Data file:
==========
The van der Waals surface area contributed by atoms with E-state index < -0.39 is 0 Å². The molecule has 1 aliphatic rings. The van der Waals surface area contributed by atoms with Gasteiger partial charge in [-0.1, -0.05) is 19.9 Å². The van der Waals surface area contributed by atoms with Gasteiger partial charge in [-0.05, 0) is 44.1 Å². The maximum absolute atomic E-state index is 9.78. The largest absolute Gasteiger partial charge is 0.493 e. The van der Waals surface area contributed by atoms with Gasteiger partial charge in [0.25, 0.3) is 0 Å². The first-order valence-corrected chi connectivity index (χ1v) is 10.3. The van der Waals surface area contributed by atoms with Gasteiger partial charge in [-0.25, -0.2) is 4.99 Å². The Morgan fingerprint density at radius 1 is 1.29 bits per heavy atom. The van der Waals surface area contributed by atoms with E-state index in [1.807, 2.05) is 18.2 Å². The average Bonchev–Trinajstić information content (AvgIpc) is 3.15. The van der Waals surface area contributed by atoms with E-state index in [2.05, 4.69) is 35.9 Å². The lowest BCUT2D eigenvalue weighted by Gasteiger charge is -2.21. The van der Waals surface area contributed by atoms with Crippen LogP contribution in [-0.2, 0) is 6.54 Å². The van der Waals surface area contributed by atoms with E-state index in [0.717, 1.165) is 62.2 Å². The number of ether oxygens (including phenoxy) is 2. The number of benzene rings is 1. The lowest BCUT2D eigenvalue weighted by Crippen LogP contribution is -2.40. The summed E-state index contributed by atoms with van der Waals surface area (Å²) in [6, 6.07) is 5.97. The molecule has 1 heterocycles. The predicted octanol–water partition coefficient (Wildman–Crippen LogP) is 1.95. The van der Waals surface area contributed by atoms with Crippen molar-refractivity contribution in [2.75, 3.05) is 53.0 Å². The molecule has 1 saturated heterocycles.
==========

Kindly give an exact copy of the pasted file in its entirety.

The van der Waals surface area contributed by atoms with E-state index < -0.39 is 0 Å². The molecule has 1 aliphatic rings. The van der Waals surface area contributed by atoms with Gasteiger partial charge in [-0.1, -0.05) is 19.9 Å². The van der Waals surface area contributed by atoms with Gasteiger partial charge in [-0.05, 0) is 44.1 Å². The maximum absolute atomic E-state index is 9.78. The largest absolute Gasteiger partial charge is 0.493 e. The van der Waals surface area contributed by atoms with Gasteiger partial charge in [0.25, 0.3) is 0 Å². The first-order valence-corrected chi connectivity index (χ1v) is 10.3. The van der Waals surface area contributed by atoms with Gasteiger partial charge in [-0.25, -0.2) is 4.99 Å². The Morgan fingerprint density at radius 1 is 1.29 bits per heavy atom. The van der Waals surface area contributed by atoms with E-state index in [1.807, 2.05) is 18.2 Å². The average Bonchev–Trinajstić information content (AvgIpc) is 3.15. The van der Waals surface area contributed by atoms with E-state index in [2.05, 4.69) is 35.9 Å². The lowest BCUT2D eigenvalue weighted by Gasteiger charge is -2.21. The van der Waals surface area contributed by atoms with Crippen LogP contribution in [-0.2, 0) is 6.54 Å². The van der Waals surface area contributed by atoms with E-state index in [0.717, 1.165) is 62.2 Å². The number of ether oxygens (including phenoxy) is 2. The number of benzene rings is 1. The lowest BCUT2D eigenvalue weighted by Crippen LogP contribution is -2.40. The summed E-state index contributed by atoms with van der Waals surface area (Å²) in [6, 6.07) is 5.97. The molecule has 1 heterocycles. The predicted octanol–water partition coefficient (Wildman–Crippen LogP) is 1.95. The van der Waals surface area contributed by atoms with Crippen molar-refractivity contribution in [2.75, 3.05) is 53.0 Å². The molecule has 1 saturated heterocycles.